Defendants maintain that this Court should not apply the endorsement test to the challenged ID Policy because the Supreme Court did not apply the test to the creationism statutes at issue in Epperson and Edwards. As Plaintiffs aptly state however, Epperson was decided in 1968, five years before Lemon, and accordingly nearly two decades before Justice O’Connor first began to articulate the endorsement test as a way to conceptualize Lemon. In addition, not only did Edwards likewise pre-date the test’s adoption in Allegheny, but contrary to Defendants’ assertion, the Supreme Court did invoke at least the endorsement concept in that case. See Edwards, 482 U.S. at 585 (“If the law was enacted for the purpose of endorsing religion, ‘no consideration of the second or third criteria [of Lemon] is necessary.’”) (quoting Wallace, 472 U.S. at 56). Moreover, it is notable that Edwards was a “purpose” case, so it would have been unnecessary for the Supreme Court to delve into a full-scale endorsement analysis even had the test existed at the time, as the test is most closely associated with Lemon’s “effect” prong, rather than its “purpose” prong.

A review of the above cited Supreme Court cases reveals that none of them involve a challenge to a religious display, yet in each such case, the Supreme Court

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reviewed the challenged governmental conduct to ascertain whether it constituted religious endorsement. Additionally, in each cited case, the Supreme Court reviewed a public school district’s, or public university’s, policy touching on religion. It is readily apparent to this Court that based upon Supreme Court precedent, the endorsement test must be utilized by us in our resolution of this case.

Applicable Third Circuit Court of Appeals precedent regarding application of the endorsement test to cases involving public school policies confirms our conclusion regarding its applicability to the instant dispute. In Child Evangelism Fellowship v. Stafford Township Sch. Dist., 386 F.3d 514 (3d Cir. 2004), the Third Circuit employed the endorsement test in considering whether a public school district would violate the Establishment Clause if it permitted religious groups to access students through a take-home-flyer system or a back-to-school night event. Also, in ACLU v. Black Horse Pike Reg’l Bd. of Educ., 84 F.3d 1471 (3d Cir. 1996), the Third Circuit applied the endorsement test in considering a challenge to a school board policy concerning whether prayer would be included in high school graduation ceremonies. In Black Horse Pike, the Third Circuit clearly stated that its duty was to “determine whether, under the totality of the circumstances, the challenged practice conveys a message favoring or disfavoring religion.” Id. at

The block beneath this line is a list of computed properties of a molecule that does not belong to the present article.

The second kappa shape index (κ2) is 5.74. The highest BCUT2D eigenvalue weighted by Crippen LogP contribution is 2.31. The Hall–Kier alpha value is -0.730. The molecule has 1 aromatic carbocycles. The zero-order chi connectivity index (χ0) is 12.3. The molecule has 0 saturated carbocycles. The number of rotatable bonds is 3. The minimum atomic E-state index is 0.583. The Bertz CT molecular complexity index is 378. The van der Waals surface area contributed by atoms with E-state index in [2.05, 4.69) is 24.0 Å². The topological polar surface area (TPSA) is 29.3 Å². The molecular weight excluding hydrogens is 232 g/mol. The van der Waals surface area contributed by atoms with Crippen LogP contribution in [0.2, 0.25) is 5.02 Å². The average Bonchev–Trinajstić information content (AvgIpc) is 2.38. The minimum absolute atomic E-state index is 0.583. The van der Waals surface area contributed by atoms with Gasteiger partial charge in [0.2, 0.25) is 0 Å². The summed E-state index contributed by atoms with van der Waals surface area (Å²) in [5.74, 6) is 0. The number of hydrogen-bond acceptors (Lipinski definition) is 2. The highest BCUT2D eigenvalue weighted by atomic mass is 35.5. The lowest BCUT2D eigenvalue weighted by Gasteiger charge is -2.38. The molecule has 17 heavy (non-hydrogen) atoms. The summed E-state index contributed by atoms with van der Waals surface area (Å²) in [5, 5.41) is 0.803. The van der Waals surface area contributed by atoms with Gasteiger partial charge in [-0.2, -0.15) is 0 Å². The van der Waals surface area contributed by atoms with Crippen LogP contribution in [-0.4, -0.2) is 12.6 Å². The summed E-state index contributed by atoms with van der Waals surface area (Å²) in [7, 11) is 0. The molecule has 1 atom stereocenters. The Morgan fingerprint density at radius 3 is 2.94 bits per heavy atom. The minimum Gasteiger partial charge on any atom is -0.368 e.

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1486.

Our next task is to determine how to apply both the endorsement test and the Lemon test to the ID Policy. We are in agreement with Plaintiffs that the better practice is to treat the endorsement inquiry as a distinct test to be applied separately from, and prior to, the Lemon test. In recent Third Circuit cases, specifically, Freethought Society v. Chester County, 334 F.3d 247, 261 (3d Cir. 2003), Modrovich, 385 F.3d at 401-04, 406-13, and Child Evangelism, 386 F.3d at 530- 35, the court adopted the practice of applying both tests. The Third Circuit conducted the endorsement inquiry first and subsequently measured the challenged conduct against Lemon’s “purpose” and “effect” standards.4 We will therefore initially analyze the constitutionality of the ID Policy under the endorsement test and will then proceed to the Lemon test as it applies to this case.

E. Application of the Endorsement Test to the ID Policy[edit]

The endorsement test recognizes that when government transgresses the limits of neutrality and acts in ways that show religious favoritism or sponsorship, it violates the Establishment Clause. As Justice O’Connor first elaborated on this

4 We do note that because of the evolving caselaw regarding which tests to apply, the “belt and suspenders” approach of utilizing both tests makes good sense. That said, it regrettably tasks us to make this narrative far longer than we would have preferred.

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issue, the endorsement test was a gloss on Lemon that encompassed both the purpose and effect prongs:

The central issue in this case is whether [the government] has endorsed [religion] by its [actions].